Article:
MVRemix: How long has your band been working together?

Marshall Vore: You know, Dave (the singer) and I have been friends since 8th grade and we’ve been playing music together since then. But back then it was a very different thing. It was just a couple of kids in the garage playing folk music. So it wasn’t organized. When we got down here to LA we didn’t even play and we weren’t even a band yet. We would play Dave’s songs cause they were cool and we kind of wanted to get a gig. And then it became this whole other thing about 4 years ago and we were really going to go hard for it.

MVRemix: Was Dave’s brother always a member of the band?

Marshall Vore: You know, actually in the very beginning it was Dave recording his songs and I was playing drums because I wanted to cause I wasn’t doing anything else. And then his brother, in the first incarnation for the band, was playing bass but it wasn’t really a band. We were just playing on Dave’s record. No one was really a member of a band until we decided to start a band and then he became our lead guitarist probably in 2006.

MVRemix: What influential changes have occurred in between your first album and now?

Marshall Vore: Just Age. You know. Moving out here to LA, living on our own and learning how to the make a record. When we went to make our second album we were a couple years older, more mature and we have played more shows and experienced live more. Our second album was far less naïve.

MVRemix: Footsteps features some orchestrations and instrumental lines. Was that a collaborative effort or was there a studio musician or arrangers?

Marshall Vore: Basically, Dave (our singer and songwriter) is an engineer and a producer for a living. So basically, when we were younger we had access to the studio but it would be minimal access, maybe one random day to record with. So, Dave started running his own studio and we had more time to record and add to it. We ended up making our album sound more epic.

MVRemix: How did you achieve this epic sound?

Marshall Vore: Basically, we’d start with the basics. Just the drums, guitar and bass and then Dave would sit in the studio and come up with additional arrangements, like orchestral stuff and violins. It’s kind of his brainchild.

MVRemix: Has this affected your live performances?

Marshall Vore: Well, our fan base has been growing so we’ve had more time to play on stage. So we’re no longer playing shows with 4 or 5 bands, we get to play shows with two and the room with be full. And we recently added string sections to our live shows. We just played show celebrating the release of the new album and we had a live string section.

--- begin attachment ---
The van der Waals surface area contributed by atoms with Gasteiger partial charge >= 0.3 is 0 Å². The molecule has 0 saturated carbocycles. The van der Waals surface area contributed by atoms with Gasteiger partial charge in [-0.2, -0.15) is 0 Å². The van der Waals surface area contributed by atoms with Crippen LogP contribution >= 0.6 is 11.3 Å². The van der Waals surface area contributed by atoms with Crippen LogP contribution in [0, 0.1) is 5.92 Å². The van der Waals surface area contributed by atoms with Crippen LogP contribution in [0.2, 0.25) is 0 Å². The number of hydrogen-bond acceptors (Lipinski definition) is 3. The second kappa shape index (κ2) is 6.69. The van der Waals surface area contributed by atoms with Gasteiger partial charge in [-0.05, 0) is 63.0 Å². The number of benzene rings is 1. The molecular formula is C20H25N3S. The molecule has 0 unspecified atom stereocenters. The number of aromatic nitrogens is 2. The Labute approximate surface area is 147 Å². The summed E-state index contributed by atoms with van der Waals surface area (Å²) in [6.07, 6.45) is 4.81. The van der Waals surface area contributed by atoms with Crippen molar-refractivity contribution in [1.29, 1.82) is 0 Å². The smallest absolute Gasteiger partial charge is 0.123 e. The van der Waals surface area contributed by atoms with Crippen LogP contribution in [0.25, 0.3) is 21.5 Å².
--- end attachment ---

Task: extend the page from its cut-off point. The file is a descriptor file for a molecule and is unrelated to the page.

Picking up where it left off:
MVRemix: That’s really awesome. I’m such a sucker for string arrangements.

Marshall Vore: Yeah, me too. But it’s hard, in this way when small bands have string sections it seems pretentious.  Like they think they’re playing the Hollywood Bowl or something. But it’s a fine line, where you have to ask yourself “is this really adding to the music or are you just adding this just because you think it’s cool?” But I think that our arrangements are really adding a lot to our music.

MVRemix: I agree. I think your violin lines really adds to your ambiance.

Marshall Vore: When you listen to the record there are strings on a lot of the songs but they’re not on the entire song. It’s just a small section of the song and it just adds another texture. It’s not overshadowing the fact that the core of our band is a guy and a guitar.

The guy and the guitar is where the real song is but when you add other parts you have to be careful not to loose sight of the guy and the guitar. The song should be just as good acoustic as it is in the recording.

MVRemix: You guys just finished up a tour of the west coast and you ended up at SXSW. What were your favorite parts of SXSW and your least favorite parts?

Marshall Vore: Well it’s funny, we had been on the road for a month before so when we got there were so dead. It’s just the craziest week ever. And I’ve been to SXSW before and this year it seemed like there were so many more people there.  It was crazy. This was the first time we’d played out of town with our organ player and a he was like “being in Olin and the Moon is like my freshmen year of college.”